When Huang Yong Ping died in October at age 65, it was a shock for many—one of the most controversial and important artists to emerge from China in the recent decades was suddenly gone. A provocateur whose work incisively explored power structures and globalism with wit and dry humor, Huang was a regular on the international museum scene since an appearance in the legendary “Magiciens de la Terre” exhibition at the Centre Pompidou in Paris in 1989. Based first in Xiamen, China, and then Paris, Huang became an influential figure for many, and one of his works—Theater of the World (1993), an installation featuring live animals that prey on one another in a translucent display case—lent the title to a 2017 Chinese art survey held at the Guggenheim Museum in New York that was curated by Alexandra Munroe, Hou Hanru, and Philip Tinari. Hou and Munroe are among those below who recall Huang’s boundary-pushing art.
Senior curator, Asian art, Guggenheim Museum, New York
After the rise and fall of civilizations and empires, Susan Sontag wrote, all that endures is art and thought. Huang Yong Ping leaves us with an art that condenses ages of thought, in a form that could only be wrought from the time he lived.
He was, like Duchamp and Beuys who inspired his early Dadaist breakthroughs, a philosopher-artist and radical disruptor. But for Huang, smashing order and meaning was never an end in itself; it was a way to show how order and meaning were limiting inventions in the first place. Ideology, fixed positionality, styles, and political campaigns were figments; the artist is free to imagine his own cosmology.
“Theater of the World” was the perfect title for our Guggenheim show, “Art and China after 1989.” We were dealing with a history of gritty, encoded art made by some 70 artists who had survived Maoist China, came of age during the reform era, were whiplashed by Tiananmen, and who then partook of the coincident rise of globalization, China, and world contemporary art. Huang Yong Ping called his 1993 installation, Theater of the World, a “living” work that reflects today’s “globalized context.” It features live turtles, snakes, geckos, beetles, cockroaches, grasshoppers, centipedes, and scorpions in cages that reference Jeremy Bentham’s panopticon, Foucault’s modern prison, and a mythological Daoist deity. It was the perfect title because of all it synthesized, and because Yong Ping was the only artist everyone in the show, including the curators, revered, even loved.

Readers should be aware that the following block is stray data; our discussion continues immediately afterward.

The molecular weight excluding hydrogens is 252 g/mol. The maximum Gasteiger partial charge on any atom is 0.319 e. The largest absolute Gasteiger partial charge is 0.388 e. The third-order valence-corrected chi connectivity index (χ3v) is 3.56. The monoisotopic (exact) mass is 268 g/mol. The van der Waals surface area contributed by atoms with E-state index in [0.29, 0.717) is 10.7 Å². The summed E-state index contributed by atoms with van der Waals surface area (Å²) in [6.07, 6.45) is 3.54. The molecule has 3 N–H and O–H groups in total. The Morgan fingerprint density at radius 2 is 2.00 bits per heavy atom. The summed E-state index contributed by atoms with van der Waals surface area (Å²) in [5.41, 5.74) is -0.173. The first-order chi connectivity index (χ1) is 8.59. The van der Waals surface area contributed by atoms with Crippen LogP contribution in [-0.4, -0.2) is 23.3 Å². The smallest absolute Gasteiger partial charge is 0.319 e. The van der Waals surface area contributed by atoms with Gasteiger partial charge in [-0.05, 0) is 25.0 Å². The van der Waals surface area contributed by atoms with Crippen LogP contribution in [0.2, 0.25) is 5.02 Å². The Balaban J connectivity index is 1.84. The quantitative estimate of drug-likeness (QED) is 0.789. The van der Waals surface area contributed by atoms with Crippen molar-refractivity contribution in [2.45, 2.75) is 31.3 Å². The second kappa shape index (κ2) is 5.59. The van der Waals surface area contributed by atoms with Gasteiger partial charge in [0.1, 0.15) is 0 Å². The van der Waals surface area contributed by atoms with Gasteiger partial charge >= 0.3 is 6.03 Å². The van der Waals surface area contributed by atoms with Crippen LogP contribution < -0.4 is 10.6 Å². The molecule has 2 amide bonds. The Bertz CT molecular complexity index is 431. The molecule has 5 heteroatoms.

An elfin sage, he was witty, nimble, brilliant. He was deeply learned but never pious, catholic in his sources, at ease with the enormity of nature. When the controversy hit 10 days before the Guggenheim show opened, with some 700,000 signatures on a Change.org petition calling for its removal, Yong Ping was bemused. On his flight to New York, he wrote an artist’s statement on an airsick bag (now in the Guggenheim collection) citing Deleuze, Hobbes, and Spinoza, quietly damning the current state of online news and social media that has “engendered a new servility.” He wrote, “The curtain has fallen on the Theater of the World even before it has risen. It has come to an end without even beginning. Is such imperfection not precisely an expression of some other kind of perfection?”